I do start off each semester by telling my writing students by telling them to forget anything they might have heard about writing being about self-expression. It is about communicating ideas to others. The rest of the real world works this way as well. If a cover letter or slush pile story starts off with a grammatical error, it'll most likely be tossed aside.

On the other hand, 8th grade is not the real world - not yet. They're preparing for the real world, and they continue to prepare in the ninth grade, the tenth, etc. Then many of them pay to take several semesters of developmental English and they're ready for my class...

I will say that I think the best way to learn grammar is by extensive practice in reading and writing.
I'm of the opinion that grammar is a vehicle for meaning. Much as we'd like to separate meaning from grammar, bad grammar can obscure meaning. I agree that grammar should be taught early and advanced writing classes shouldn't have to cover it, but the fact is there are college kids who can't make coherent sentences. Do we just say, "They are too old, too old to begin the training?"

Writers need structure at any level, creative or non-creative. That's why THE ELEMENTS OF STYLE is recommended reading in many classes besides English where essays are required. That's why I've kept my college dictionary and my copy of ON WRITING WELL by William Zinsser.
the fact is there are college kids who can't make coherent sentences

I get a lot of these. They're certainly not too old to learn, but I think it takes a lot more effort by the time they're in my class. In a college level comp class, I probably spend about two full class periods on basic sentence structure and how to avoid or fix run ons and fragments. Class periods being 80 minutes long, this is a full week wasted on grammar school level stuff.

Dave is right to say, however, that many troubles can be avoided by simply reading your paper aloud slowly and carefully. Interestingly, one student this past week handed in five papers (all late of course). He mispelled his own name on three of them.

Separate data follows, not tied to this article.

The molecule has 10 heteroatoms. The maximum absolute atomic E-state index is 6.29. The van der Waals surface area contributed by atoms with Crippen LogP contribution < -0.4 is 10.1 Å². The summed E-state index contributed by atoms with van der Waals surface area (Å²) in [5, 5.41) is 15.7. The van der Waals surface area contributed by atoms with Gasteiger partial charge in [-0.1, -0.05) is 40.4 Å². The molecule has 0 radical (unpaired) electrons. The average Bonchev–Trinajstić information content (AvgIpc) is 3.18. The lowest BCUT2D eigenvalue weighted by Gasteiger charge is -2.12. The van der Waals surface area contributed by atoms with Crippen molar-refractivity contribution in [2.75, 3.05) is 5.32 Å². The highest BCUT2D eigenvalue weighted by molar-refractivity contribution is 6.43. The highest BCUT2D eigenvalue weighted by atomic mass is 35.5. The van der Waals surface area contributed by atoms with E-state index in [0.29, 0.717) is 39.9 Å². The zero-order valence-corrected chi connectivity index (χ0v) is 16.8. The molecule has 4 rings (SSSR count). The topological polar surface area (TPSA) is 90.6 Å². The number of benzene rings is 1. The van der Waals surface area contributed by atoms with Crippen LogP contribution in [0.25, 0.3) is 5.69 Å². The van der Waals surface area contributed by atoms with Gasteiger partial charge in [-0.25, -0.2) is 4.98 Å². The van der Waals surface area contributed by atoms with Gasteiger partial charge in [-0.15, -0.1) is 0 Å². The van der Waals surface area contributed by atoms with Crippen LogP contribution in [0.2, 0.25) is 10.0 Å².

>The difference between "Let's eat grandma!" and "Let's eat, grandma!" is pretty big.

Especially to grandma.
Isn't good grammer a part of the whole package? I like to write on the fly, then I worry about the bones later. Good grammer is part of the bones of any piece, as well as proper spelling. The spontenaity of your story in the first draft or two is what captures your reader. That hearfelt honesty is what they want the most. Grammer, construction and spelling are the foundation that should be subliminally THERE, supporting it and giving the story and the reader a sound, secure footing; but never in your face or noticible. If your platform is shaky then it is impossible to relax and enjoy the experience.

I think we can test those limits in this genre more than others. Crime/Mystery/Thrillers need to personality based and action driven. To make a setting real, especially in stories made up of enormous amounts of dialogue, grammer has to be sacrificed alot. I don't speak using perfect grammer. And neither should my characters. The written words should reflect them, not an English Prof...unless the character IS an English Prof! And that goes for books written in first person. The voice must be true. But the reader must sense the solidness of a piece. I HATE reading a book that is horribly put together; I lay it down quickly and never return. It's a challenge, trying to make something sing, but also making the bones an unobtrusive support.
I don't speak using perfect grammer. And neither should my characters. The written words should reflect them...

I think it's safe to define grammar as a person's speech pattern/use of language, which of course changes to fit the situation and audience. In this sense, without a grammar, people couldn't communicate at all.
Are we talking apples and oranges? I think Dave is right when it comes to teaching--work on meaning, encourage creativity. But with professional writers, I think grammar jumps in importance. For one thing, bad grammar will get you tossed from many agent's TBR pile very quickly. We're expected to know the rules.
I understand the distinction you're making, but if you consider that writing/comprehension skills are bound to affect anyone's income some way or another, it's important for everyone to learn grammar. The main point here is that grammar is the most basic way to learn meaning. Once one has some idea how language is structured, it's easier to grasp the function and meaning of individual words.
I'm with Steven on this - I think they are equally important (by the way, I love the 'grandma' example!). I think that if you can't get your point across coherently then it doesn't matter how creative your story is because people just won't be able to read it. I don't mean the obvious ones that the reader can skim past, knowing what was meant. I mean those WTF? moments that pull you up short. And Dave I agree that reading sentences aloud can fix a multitude of sins. It should form part of a school curriculum :o)
You know what I just realized? That I made a Grammatical Error in the title of my post, and at the same time, my point is still coming across... "How important IS grammar?"